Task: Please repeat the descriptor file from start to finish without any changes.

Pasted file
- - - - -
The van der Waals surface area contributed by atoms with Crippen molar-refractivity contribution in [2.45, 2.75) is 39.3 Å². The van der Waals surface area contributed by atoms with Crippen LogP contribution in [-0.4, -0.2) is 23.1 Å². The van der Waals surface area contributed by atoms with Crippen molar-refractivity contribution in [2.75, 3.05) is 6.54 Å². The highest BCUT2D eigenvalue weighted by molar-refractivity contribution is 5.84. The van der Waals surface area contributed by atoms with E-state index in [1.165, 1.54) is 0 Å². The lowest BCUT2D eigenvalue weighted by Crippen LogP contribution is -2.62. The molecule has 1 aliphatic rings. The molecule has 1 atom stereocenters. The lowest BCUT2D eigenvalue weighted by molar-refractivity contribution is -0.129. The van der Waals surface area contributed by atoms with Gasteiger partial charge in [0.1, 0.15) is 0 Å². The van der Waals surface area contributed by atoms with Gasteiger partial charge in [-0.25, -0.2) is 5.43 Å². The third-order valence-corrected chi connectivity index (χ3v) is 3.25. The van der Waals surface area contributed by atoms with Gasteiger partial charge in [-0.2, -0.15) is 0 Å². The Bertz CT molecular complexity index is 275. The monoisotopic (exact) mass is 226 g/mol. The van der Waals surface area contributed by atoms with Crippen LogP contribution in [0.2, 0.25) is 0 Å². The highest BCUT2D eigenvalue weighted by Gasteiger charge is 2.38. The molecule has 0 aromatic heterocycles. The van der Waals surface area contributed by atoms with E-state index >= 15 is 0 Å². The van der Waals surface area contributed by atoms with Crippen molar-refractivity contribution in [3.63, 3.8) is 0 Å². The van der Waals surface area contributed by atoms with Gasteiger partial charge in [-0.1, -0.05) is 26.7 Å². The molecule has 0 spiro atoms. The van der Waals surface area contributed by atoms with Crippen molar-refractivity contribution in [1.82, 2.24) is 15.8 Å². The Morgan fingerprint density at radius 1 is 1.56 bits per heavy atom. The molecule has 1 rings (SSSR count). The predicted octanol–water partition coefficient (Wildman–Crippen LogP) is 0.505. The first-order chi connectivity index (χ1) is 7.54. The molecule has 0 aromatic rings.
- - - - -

The van der Waals surface area contributed by atoms with Crippen molar-refractivity contribution in [2.45, 2.75) is 39.3 Å². The van der Waals surface area contributed by atoms with Crippen LogP contribution in [-0.4, -0.2) is 23.1 Å². The van der Waals surface area contributed by atoms with Crippen molar-refractivity contribution in [2.75, 3.05) is 6.54 Å². The highest BCUT2D eigenvalue weighted by molar-refractivity contribution is 5.84. The van der Waals surface area contributed by atoms with E-state index in [1.165, 1.54) is 0 Å². The lowest BCUT2D eigenvalue weighted by Crippen LogP contribution is -2.62. The molecule has 1 aliphatic rings. The molecule has 1 atom stereocenters. The lowest BCUT2D eigenvalue weighted by molar-refractivity contribution is -0.129. The van der Waals surface area contributed by atoms with Gasteiger partial charge in [0.1, 0.15) is 0 Å². The van der Waals surface area contributed by atoms with Gasteiger partial charge in [-0.25, -0.2) is 5.43 Å². The third-order valence-corrected chi connectivity index (χ3v) is 3.25. The van der Waals surface area contributed by atoms with Gasteiger partial charge in [-0.2, -0.15) is 0 Å². The Bertz CT molecular complexity index is 275. The monoisotopic (exact) mass is 226 g/mol. The van der Waals surface area contributed by atoms with Crippen LogP contribution in [0.2, 0.25) is 0 Å². The highest BCUT2D eigenvalue weighted by Gasteiger charge is 2.38. The molecule has 0 aromatic heterocycles. The van der Waals surface area contributed by atoms with E-state index >= 15 is 0 Å². The van der Waals surface area contributed by atoms with Crippen molar-refractivity contribution in [3.63, 3.8) is 0 Å². The van der Waals surface area contributed by atoms with Gasteiger partial charge in [-0.1, -0.05) is 26.7 Å². The molecule has 0 spiro atoms. The van der Waals surface area contributed by atoms with Crippen molar-refractivity contribution in [1.82, 2.24) is 15.8 Å². The Morgan fingerprint density at radius 1 is 1.56 bits per heavy atom. The molecule has 1 rings (SSSR count). The predicted octanol–water partition coefficient (Wildman–Crippen LogP) is 0.505. The first-order chi connectivity index (χ1) is 7.54. The molecule has 0 aromatic rings.